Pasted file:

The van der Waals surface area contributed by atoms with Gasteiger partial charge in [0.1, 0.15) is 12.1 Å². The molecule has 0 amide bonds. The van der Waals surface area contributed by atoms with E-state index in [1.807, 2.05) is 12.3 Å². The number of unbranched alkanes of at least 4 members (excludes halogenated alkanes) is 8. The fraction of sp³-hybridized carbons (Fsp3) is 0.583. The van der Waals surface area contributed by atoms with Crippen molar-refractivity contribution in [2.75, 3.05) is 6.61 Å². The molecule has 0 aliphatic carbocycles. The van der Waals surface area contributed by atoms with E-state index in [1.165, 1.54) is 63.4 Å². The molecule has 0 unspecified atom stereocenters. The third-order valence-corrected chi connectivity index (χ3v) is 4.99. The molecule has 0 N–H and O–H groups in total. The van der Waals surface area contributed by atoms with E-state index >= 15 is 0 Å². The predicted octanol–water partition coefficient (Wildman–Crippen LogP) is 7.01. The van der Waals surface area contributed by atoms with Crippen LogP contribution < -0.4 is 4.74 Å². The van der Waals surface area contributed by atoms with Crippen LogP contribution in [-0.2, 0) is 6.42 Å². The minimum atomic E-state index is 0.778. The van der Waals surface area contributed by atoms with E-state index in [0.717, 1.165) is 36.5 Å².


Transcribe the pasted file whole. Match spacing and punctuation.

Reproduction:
The van der Waals surface area contributed by atoms with Gasteiger partial charge in [0.1, 0.15) is 12.1 Å². The molecule has 0 amide bonds. The van der Waals surface area contributed by atoms with E-state index in [1.807, 2.05) is 12.3 Å². The number of unbranched alkanes of at least 4 members (excludes halogenated alkanes) is 8. The fraction of sp³-hybridized carbons (Fsp3) is 0.583. The van der Waals surface area contributed by atoms with Crippen molar-refractivity contribution in [2.75, 3.05) is 6.61 Å². The molecule has 0 aliphatic carbocycles. The van der Waals surface area contributed by atoms with E-state index in [1.165, 1.54) is 63.4 Å². The molecule has 0 unspecified atom stereocenters. The third-order valence-corrected chi connectivity index (χ3v) is 4.99. The molecule has 0 N–H and O–H groups in total. The van der Waals surface area contributed by atoms with E-state index >= 15 is 0 Å². The predicted octanol–water partition coefficient (Wildman–Crippen LogP) is 7.01. The van der Waals surface area contributed by atoms with Crippen LogP contribution < -0.4 is 4.74 Å². The van der Waals surface area contributed by atoms with Crippen LogP contribution in [-0.2, 0) is 6.42 Å². The minimum atomic E-state index is 0.778. The van der Waals surface area contributed by atoms with E-state index in [0.717, 1.165) is 36.5 Å².